The US called for calm in Afghanistan while it investigates allegations that US anti-terrorism interrogators desecrated Islam's holy book, triggering deadly protests across the country.
Protesters threw rocks and police shot back Friday as the anti-US protests spread to more Afghan cities, threatening a security crisis for the government of President Hamid Karzai.
The protests began after Newsweek magazine reported in its May 9 edition that interrogators at the US Navy base at Guantanamo Bay, Cuba, placed Korans in washrooms to unsettle suspects, and "flushed a holy book down the toilet."
Many of the 520 inmates at Guantanamo are Muslims arrested during the US-led war against the Taliban and its al-Qaeda allies in Afghanistan.
Afghan officials suggested opponents of the country's painstaking democratic rebirth were stirring up the trouble, while the US government appealed for calm and stressed that the desecration charge was being investigated by the Pentagon.
US Secretary of State Condoleezza Rice said that if the allegations "are proven true, we will take appropriate action. Respect for the religious freedom for all individuals is one of the founding principles of the United States."
In neighboring Pakistan, street protests fizzled despite tough rhetoric from hard-line preachers, while the rest of the Muslim world was mostly quiet, with only small rallies at a Palestinian refugee camp and in Indonesia.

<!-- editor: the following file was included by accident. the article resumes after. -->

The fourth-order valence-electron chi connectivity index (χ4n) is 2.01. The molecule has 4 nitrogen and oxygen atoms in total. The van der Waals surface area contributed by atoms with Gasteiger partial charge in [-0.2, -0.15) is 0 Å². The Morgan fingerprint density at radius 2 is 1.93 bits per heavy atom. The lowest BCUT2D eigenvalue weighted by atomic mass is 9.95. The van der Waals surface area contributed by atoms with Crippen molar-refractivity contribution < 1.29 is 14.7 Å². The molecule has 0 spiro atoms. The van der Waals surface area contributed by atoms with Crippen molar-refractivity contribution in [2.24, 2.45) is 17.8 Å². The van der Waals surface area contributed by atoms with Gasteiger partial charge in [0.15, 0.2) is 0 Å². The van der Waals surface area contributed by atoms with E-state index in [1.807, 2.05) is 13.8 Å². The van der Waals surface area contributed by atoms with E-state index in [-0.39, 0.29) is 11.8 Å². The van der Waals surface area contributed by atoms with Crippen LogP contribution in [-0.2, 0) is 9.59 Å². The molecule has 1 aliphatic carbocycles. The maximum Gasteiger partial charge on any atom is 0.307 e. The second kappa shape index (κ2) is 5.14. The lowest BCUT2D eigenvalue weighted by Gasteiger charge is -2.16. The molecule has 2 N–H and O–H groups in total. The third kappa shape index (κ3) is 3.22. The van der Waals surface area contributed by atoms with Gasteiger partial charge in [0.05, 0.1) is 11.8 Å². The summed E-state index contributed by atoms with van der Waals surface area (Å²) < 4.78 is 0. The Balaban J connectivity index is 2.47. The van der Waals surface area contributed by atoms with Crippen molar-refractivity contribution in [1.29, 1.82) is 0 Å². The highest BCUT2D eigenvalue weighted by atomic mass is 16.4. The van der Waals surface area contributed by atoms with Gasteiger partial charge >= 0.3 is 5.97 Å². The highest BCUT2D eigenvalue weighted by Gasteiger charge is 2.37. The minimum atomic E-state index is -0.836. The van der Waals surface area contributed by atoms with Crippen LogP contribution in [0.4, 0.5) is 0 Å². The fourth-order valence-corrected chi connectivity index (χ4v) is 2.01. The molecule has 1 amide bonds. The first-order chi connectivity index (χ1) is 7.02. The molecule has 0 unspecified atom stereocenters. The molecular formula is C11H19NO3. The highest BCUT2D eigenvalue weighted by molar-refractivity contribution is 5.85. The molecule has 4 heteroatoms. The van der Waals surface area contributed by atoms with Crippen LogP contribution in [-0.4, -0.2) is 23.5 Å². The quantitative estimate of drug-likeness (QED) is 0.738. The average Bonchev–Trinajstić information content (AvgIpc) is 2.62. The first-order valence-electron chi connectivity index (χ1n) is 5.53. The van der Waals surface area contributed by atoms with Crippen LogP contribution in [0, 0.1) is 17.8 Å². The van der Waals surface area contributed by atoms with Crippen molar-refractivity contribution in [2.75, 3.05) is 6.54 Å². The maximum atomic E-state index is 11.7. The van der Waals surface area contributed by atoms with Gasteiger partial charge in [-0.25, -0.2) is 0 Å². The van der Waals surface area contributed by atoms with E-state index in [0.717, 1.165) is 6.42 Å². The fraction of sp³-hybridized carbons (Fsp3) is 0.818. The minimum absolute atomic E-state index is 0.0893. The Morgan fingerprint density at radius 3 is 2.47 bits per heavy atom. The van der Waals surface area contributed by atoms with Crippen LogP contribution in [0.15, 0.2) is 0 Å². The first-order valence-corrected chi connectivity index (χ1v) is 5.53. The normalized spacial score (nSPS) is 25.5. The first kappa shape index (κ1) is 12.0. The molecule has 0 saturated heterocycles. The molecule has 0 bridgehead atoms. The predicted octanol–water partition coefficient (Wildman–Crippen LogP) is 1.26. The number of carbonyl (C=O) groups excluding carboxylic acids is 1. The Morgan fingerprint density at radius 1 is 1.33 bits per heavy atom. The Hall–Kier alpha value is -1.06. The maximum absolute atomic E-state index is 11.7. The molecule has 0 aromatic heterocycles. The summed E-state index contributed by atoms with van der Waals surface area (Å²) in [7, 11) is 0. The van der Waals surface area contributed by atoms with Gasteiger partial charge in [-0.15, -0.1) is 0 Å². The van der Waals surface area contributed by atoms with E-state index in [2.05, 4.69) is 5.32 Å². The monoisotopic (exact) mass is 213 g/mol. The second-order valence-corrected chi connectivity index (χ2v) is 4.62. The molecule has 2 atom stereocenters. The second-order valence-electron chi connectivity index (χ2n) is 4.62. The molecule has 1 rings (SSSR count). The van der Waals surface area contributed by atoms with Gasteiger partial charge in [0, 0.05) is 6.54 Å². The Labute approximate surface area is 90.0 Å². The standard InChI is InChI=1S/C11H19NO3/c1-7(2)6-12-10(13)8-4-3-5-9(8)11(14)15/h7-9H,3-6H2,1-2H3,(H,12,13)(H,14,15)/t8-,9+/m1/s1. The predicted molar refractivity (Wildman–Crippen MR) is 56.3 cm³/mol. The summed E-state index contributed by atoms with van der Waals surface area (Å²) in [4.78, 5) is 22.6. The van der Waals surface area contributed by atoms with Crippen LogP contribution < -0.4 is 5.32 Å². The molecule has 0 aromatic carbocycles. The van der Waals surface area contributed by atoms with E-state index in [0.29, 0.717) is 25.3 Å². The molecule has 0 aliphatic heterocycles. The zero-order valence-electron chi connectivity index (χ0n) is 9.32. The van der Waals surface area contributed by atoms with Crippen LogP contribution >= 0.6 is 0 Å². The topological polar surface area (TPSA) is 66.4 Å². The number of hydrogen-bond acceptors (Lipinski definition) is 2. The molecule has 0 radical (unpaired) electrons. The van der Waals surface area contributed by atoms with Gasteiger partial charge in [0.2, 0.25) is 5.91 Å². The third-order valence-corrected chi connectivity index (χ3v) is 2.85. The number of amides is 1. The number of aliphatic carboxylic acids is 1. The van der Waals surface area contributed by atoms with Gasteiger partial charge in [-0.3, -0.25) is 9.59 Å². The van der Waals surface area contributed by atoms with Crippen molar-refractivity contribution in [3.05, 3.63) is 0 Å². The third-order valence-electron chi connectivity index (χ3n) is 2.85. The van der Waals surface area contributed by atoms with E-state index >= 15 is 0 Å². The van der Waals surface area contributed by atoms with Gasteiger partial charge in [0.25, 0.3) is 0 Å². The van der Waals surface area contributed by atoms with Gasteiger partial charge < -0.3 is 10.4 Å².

Friday's deaths -- reported in four Afghan towns and cities -- brought to 15 the number of people killed in the biggest outpouring of anti-American sentiment since a US-led military campaign drove the Taliban regime from power at the end of 2001.
Afghan officials said some of the protesters chanting anti-American slogans and stoning the offices of international relief groups are being encouraged by factions that have resisted UN disarmament drives or been sidelined by Karzai's government.
"This is organized by particular groups who are the enemies of Afghanistan," Interior Ministry spokesman Latfullah Mashal told reporters. "They are trying to show that the situation -- that security -- is not good."
Sibghatullah Mujaddedi, an Islamic cleric and close ally of Karzai, told worshippers in Kabul's main mosque Friday that the violence was against Islam.
"The ones who are here to help us and help our government, until they leave our country, we should respect them," Mujaddedi said.
He claimed "foreign hands" were stirring the violence -- words often used to accuse Pakistan, where leaders of the Taliban and the Hizb-e-Islami group led by Gulbuddin Hekmatyar are believed to find refuge.
Shooting broke out in the southeastern city of Ghazni as protesters swarmed toward a police station and the governor's residence after Friday prayers, chanting "Death to America" and pelting the buildings with rocks, witnesses said.
Shafiqullah Shafaq, a doctor at the city's hospital, told reporters that two civilians and a police officer were fatally shot and 21 people were wounded, including the provincial police chief.
In northeastern Badakhshan province, three men died when police opened fire trying to control hundreds of protesters in Baharak district, Governor Abdul Majid said. Twenty-two people were reported hurt, including three police officers.
Majid said the crowd set fire to the offices of a British aid group and Focus, a reconstruction agency financed by the Aga Khan Foundation, a fund set up by the spiritual leader of the world's 20 million Ismaili Muslims.